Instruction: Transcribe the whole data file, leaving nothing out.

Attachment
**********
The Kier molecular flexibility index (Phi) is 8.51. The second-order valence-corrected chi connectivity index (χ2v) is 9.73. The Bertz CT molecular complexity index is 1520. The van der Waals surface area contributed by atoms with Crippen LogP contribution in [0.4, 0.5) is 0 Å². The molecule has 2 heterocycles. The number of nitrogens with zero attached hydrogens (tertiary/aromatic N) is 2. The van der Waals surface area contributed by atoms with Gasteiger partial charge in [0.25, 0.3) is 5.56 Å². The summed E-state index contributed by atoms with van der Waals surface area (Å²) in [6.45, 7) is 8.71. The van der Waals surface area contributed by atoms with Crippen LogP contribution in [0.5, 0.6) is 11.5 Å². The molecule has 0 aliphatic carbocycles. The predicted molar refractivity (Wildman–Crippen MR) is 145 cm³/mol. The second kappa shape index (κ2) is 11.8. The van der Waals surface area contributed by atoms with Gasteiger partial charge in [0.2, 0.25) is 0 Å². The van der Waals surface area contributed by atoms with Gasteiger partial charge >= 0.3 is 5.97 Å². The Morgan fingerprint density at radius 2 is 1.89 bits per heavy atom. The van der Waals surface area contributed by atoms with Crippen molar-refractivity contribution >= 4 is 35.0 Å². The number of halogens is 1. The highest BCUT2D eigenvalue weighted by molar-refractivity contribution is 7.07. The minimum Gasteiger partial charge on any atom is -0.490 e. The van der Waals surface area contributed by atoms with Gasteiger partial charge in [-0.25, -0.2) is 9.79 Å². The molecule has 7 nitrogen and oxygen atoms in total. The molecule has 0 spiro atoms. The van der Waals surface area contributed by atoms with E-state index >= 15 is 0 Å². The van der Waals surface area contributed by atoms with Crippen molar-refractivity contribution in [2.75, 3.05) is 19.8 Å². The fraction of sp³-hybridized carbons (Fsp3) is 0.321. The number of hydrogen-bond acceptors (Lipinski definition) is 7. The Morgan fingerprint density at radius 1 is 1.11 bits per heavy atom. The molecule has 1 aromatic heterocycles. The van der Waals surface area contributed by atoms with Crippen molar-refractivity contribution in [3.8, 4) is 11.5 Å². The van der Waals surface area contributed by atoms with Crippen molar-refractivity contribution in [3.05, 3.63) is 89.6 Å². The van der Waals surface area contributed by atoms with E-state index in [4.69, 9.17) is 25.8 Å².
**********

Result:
The Kier molecular flexibility index (Phi) is 8.51. The second-order valence-corrected chi connectivity index (χ2v) is 9.73. The Bertz CT molecular complexity index is 1520. The van der Waals surface area contributed by atoms with Crippen LogP contribution in [0.4, 0.5) is 0 Å². The molecule has 2 heterocycles. The number of nitrogens with zero attached hydrogens (tertiary/aromatic N) is 2. The van der Waals surface area contributed by atoms with Gasteiger partial charge in [0.25, 0.3) is 5.56 Å². The summed E-state index contributed by atoms with van der Waals surface area (Å²) in [6.45, 7) is 8.71. The van der Waals surface area contributed by atoms with Crippen LogP contribution in [0.5, 0.6) is 11.5 Å². The molecule has 0 aliphatic carbocycles. The predicted molar refractivity (Wildman–Crippen MR) is 145 cm³/mol. The second kappa shape index (κ2) is 11.8. The van der Waals surface area contributed by atoms with Gasteiger partial charge in [0.2, 0.25) is 0 Å². The van der Waals surface area contributed by atoms with Gasteiger partial charge >= 0.3 is 5.97 Å². The Morgan fingerprint density at radius 2 is 1.89 bits per heavy atom. The van der Waals surface area contributed by atoms with Crippen molar-refractivity contribution >= 4 is 35.0 Å². The number of halogens is 1. The highest BCUT2D eigenvalue weighted by molar-refractivity contribution is 7.07. The minimum Gasteiger partial charge on any atom is -0.490 e. The van der Waals surface area contributed by atoms with Gasteiger partial charge in [-0.25, -0.2) is 9.79 Å². The molecule has 7 nitrogen and oxygen atoms in total. The molecule has 0 spiro atoms. The van der Waals surface area contributed by atoms with E-state index >= 15 is 0 Å². The van der Waals surface area contributed by atoms with Crippen molar-refractivity contribution in [2.75, 3.05) is 19.8 Å². The fraction of sp³-hybridized carbons (Fsp3) is 0.321. The number of hydrogen-bond acceptors (Lipinski definition) is 7. The Morgan fingerprint density at radius 1 is 1.11 bits per heavy atom. The molecule has 1 aromatic heterocycles. The van der Waals surface area contributed by atoms with Crippen molar-refractivity contribution in [3.8, 4) is 11.5 Å². The van der Waals surface area contributed by atoms with Crippen molar-refractivity contribution in [3.05, 3.63) is 89.6 Å². The van der Waals surface area contributed by atoms with E-state index in [4.69, 9.17) is 25.8 Å².